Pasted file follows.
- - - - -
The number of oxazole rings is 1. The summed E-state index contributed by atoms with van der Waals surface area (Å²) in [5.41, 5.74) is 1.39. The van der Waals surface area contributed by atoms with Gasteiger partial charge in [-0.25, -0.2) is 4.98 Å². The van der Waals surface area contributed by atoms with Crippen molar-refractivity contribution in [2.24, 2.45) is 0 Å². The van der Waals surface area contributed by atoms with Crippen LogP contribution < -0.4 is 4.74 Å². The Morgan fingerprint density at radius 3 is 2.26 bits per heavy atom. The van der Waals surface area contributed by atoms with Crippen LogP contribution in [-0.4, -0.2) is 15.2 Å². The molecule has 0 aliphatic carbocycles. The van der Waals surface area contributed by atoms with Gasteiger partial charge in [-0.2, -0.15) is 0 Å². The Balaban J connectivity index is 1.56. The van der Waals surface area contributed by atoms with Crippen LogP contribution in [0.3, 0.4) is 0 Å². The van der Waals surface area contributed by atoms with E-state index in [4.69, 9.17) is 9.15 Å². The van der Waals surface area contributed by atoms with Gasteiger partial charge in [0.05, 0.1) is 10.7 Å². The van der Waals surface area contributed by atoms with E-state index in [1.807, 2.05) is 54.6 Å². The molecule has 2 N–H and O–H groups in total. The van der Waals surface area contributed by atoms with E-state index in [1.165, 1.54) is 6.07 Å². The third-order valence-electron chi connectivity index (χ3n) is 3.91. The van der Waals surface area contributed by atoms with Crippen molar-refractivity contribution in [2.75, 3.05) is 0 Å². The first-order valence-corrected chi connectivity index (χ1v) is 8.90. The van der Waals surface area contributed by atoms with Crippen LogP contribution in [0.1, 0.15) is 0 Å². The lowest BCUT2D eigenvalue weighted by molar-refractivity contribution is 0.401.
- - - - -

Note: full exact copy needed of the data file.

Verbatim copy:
The number of oxazole rings is 1. The summed E-state index contributed by atoms with van der Waals surface area (Å²) in [5.41, 5.74) is 1.39. The van der Waals surface area contributed by atoms with Gasteiger partial charge in [-0.25, -0.2) is 4.98 Å². The van der Waals surface area contributed by atoms with Crippen molar-refractivity contribution in [2.24, 2.45) is 0 Å². The van der Waals surface area contributed by atoms with Crippen LogP contribution < -0.4 is 4.74 Å². The Morgan fingerprint density at radius 3 is 2.26 bits per heavy atom. The van der Waals surface area contributed by atoms with Crippen LogP contribution in [-0.4, -0.2) is 15.2 Å². The molecule has 0 aliphatic carbocycles. The van der Waals surface area contributed by atoms with Gasteiger partial charge in [-0.2, -0.15) is 0 Å². The Balaban J connectivity index is 1.56. The van der Waals surface area contributed by atoms with Crippen LogP contribution in [0.3, 0.4) is 0 Å². The van der Waals surface area contributed by atoms with E-state index in [4.69, 9.17) is 9.15 Å². The van der Waals surface area contributed by atoms with Gasteiger partial charge in [0.05, 0.1) is 10.7 Å². The van der Waals surface area contributed by atoms with E-state index in [1.807, 2.05) is 54.6 Å². The molecule has 2 N–H and O–H groups in total. The van der Waals surface area contributed by atoms with E-state index in [1.165, 1.54) is 6.07 Å². The third-order valence-electron chi connectivity index (χ3n) is 3.91. The van der Waals surface area contributed by atoms with Crippen molar-refractivity contribution in [2.75, 3.05) is 0 Å². The first-order valence-corrected chi connectivity index (χ1v) is 8.90. The van der Waals surface area contributed by atoms with Crippen LogP contribution in [0.1, 0.15) is 0 Å². The lowest BCUT2D eigenvalue weighted by molar-refractivity contribution is 0.401.